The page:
In SCD patients with the Arab–Indian haplotype from Saudi Arabia, single nucleotide polymorphisms (SNPs) in the BCL11A and HBS1L-MYB that were earlier associated with HbF in other populations explained only 8.8% of the variation in HbF [40]. Our preliminary findings on three SNPs in the BCL11A gene in SCD patients are showing some association of the A allele of rs 4671393, the C allele of rs 11886868 and the G allele of rs 7557939 with higher HbF levels [41]. It has recently been shown that it is not just the amount of HbF or total number of F cells that are important but rather the ratio of HbF/F cell and the proportion of F cells that have adequate HbF to inhibit polymerization of sickle hemoglobin (HbS) that may predict the severity of the disease [42].

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α-Thalassemia

α-Thalassemia in Indians is most frequently due to heterozygosity or homozygosity for the –α3.7 and –α4.2 deletions. Studies from Orissa had shown that the co-inheritance of α-thalassemia in SCD patients led to higher hemoglobin levels, red blood cell counts and HbA2 levels and lower reticulocyte counts, mean corpuscular volume (MCV), mean corpuscular hemoglobin and HbF levels, whereas the frequency of splenomegaly was not influenced by the α-genotype [43]. In western India, co-inherited α-thalassemia resulted in a milder presentation among tribal patients in Gujarat with fewer episodes of painful crises, acute chest syndrome, infections and the need for hospitalization and blood transfusions. However, splenomegaly was more common in them [44]. Similar findings were reported in another study from New Delhi [45].

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OTHER GENETIC MODIFIERS

It is now well recognized that SNPs in many candidate genes, which are mediators of inflammation, vasoregulation, nitric oxide biology and hyperbilirubinemia, may potentially contribute to different subphenotypes in SCD patients [46]. However, it has been cautioned that although several candidate gene-association studies and genome-wide association studies have been undertaken for many subphenotypes, the functional SNP or the mechanism by which the disease is modified is unknown, as sample sizes were small and the findings were not validated [35].

Few such studies have been initiated in Indian patients. Nitric oxide plays a critical role in endothelial dysfunction. Three endothelial nitric oxide synthase (eNOS) gene polymorphisms showed significantly higher frequencies of mutant alleles in SCD patients [47]. They also influenced the age of menarche in females with SCD [48].

A hypercoagulable state in SCD has been well established. The prevalence of factor V Leiden (G1691A), methylene tetrahydrofolate reductase (MTHFR; C677T) and the prothrombin (G20210A) gene polymorphisms showed no significant differences in patients and controls in two of three studies [49–51].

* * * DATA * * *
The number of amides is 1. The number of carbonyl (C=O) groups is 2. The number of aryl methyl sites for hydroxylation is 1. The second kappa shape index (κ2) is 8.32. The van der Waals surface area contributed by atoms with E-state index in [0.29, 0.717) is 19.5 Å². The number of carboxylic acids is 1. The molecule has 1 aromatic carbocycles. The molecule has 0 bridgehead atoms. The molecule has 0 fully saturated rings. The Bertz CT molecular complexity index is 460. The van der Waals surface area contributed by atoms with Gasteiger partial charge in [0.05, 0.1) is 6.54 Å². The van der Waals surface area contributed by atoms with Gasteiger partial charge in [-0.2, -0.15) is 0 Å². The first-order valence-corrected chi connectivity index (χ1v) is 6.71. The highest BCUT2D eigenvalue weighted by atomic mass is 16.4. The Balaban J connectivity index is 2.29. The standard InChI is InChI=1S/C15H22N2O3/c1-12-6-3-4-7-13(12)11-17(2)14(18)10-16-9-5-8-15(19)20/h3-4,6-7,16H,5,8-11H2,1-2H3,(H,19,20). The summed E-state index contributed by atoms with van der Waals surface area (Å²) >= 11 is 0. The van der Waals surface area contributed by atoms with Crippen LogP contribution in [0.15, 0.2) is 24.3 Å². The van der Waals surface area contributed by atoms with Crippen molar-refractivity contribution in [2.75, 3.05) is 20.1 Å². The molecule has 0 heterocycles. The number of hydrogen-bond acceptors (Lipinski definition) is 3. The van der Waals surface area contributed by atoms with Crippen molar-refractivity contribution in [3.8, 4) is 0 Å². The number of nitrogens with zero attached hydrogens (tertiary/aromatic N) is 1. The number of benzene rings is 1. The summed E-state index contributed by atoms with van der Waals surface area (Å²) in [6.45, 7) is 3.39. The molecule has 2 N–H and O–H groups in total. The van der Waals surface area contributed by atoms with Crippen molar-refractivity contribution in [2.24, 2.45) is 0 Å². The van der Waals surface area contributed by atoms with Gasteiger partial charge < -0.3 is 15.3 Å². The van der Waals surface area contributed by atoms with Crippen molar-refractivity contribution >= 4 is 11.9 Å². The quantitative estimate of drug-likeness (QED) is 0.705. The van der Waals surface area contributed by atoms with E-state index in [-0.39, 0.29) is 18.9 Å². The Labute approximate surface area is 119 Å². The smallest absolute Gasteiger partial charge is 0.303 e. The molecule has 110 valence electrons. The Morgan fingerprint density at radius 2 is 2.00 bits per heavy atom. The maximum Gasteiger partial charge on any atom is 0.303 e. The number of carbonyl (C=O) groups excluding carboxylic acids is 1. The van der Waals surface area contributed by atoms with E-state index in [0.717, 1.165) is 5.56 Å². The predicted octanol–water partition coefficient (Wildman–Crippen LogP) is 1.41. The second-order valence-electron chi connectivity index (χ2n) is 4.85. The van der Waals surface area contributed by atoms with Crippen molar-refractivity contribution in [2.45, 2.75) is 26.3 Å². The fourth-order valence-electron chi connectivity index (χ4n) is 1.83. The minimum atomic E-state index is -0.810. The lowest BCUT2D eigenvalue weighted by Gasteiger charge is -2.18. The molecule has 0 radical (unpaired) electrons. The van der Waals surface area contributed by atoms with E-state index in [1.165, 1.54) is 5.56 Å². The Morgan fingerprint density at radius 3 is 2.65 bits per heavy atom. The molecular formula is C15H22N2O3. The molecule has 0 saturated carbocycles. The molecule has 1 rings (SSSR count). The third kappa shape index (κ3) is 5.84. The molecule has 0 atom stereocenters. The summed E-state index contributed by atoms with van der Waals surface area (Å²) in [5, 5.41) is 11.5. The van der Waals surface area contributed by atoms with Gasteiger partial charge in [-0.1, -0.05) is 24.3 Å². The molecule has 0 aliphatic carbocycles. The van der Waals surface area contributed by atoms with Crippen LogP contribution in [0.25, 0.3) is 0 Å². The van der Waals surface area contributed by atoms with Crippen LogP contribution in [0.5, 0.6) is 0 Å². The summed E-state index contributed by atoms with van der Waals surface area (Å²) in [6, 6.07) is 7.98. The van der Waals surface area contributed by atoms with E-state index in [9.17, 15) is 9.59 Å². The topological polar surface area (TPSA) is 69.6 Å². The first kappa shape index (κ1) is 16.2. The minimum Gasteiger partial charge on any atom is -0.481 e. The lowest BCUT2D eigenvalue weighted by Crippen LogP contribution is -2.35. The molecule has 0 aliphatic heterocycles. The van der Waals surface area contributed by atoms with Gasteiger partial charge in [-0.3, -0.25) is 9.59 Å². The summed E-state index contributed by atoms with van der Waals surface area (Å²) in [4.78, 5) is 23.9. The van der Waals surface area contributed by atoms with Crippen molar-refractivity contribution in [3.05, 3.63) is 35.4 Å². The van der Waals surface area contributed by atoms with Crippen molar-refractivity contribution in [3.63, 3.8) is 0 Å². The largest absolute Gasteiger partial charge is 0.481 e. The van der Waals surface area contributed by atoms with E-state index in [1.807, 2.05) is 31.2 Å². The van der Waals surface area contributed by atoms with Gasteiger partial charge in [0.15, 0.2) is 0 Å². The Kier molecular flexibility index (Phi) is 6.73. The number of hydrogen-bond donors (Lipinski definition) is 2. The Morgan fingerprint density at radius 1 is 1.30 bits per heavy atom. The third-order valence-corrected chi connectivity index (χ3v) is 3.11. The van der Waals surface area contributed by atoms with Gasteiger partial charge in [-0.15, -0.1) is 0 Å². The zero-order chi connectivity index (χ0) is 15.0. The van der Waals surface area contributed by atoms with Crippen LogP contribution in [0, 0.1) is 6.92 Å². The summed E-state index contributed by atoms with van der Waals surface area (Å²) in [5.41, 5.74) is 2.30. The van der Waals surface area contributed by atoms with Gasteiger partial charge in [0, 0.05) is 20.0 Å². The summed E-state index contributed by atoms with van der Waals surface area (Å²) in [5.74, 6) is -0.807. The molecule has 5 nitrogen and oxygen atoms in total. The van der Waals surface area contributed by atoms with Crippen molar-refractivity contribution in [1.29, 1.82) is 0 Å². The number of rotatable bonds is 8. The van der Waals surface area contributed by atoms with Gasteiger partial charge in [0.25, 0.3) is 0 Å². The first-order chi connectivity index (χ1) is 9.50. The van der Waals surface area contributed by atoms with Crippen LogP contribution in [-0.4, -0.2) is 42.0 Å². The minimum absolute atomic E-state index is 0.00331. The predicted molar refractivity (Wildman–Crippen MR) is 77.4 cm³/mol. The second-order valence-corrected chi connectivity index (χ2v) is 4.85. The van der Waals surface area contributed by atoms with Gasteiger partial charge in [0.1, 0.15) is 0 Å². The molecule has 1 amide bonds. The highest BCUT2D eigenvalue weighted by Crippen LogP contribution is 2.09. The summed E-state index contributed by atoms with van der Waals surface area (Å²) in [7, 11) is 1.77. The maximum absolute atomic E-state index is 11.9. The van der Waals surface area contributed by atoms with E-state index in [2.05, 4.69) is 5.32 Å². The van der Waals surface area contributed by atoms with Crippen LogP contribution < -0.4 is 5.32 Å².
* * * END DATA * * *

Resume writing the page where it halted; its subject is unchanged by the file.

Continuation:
Neutrophil activation plays an important role in the initiation and propagation of vasoocclusive crisis. The genotype frequencies of the H/R genotype of FcγRIIA and the NA1/NA1 genotype of FcγRIIIB were significantly decreased in SCD cases as compared to controls, with a decrease in the expression of CD62L [52].

Osteonecrosis is a serious complication in SCD. The frequency of one SNP (rs 7170178) (A/G, GG) in the ANXA2 gene was significantly higher in patients than in controls and was associated with sickle cell osteonecrosis [53]. However, no significant association was found between the −538 T/C polymorphism in bone morphogenic protein 4 (BMP 4) and orthopedic complications [54]. There was evidence to show that BMP–SMAD signaling components along with APT were overexpressed, mediated apoptosis and may be important in orthopedic complications in SCD [55].

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INTERACTION OF SICKLE HEMOGLOBIN WITH OTHER HEMOGLOBINOPATHIES

Co-inheritance of the sickle gene with other hemoglobinopathies has led to disorders of variable severity.

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Sickle hemoglobin–β-thalassemia

There are only a few reports on the clinical and hematological features of HbS–β-thalassemia from India. Seventeen patients from Orissa had the severe β+-thalassemia mutation IVS 1-5 (G → C) with very low levels of adult hemoglobin (3–5%). The clinical features were similar to SCA patients from this region [56]. Among 21 HbS–β-thalassemia patients from western India, the β0-thalassemia mutation CD 15 (G → A) was predominantly seen among tribals and the severe β+-thalassemia mutation IVS 1-5 (G → C) in non-tribals. HbS–β-thalassemia was clinically more severe among the non-tribals [57].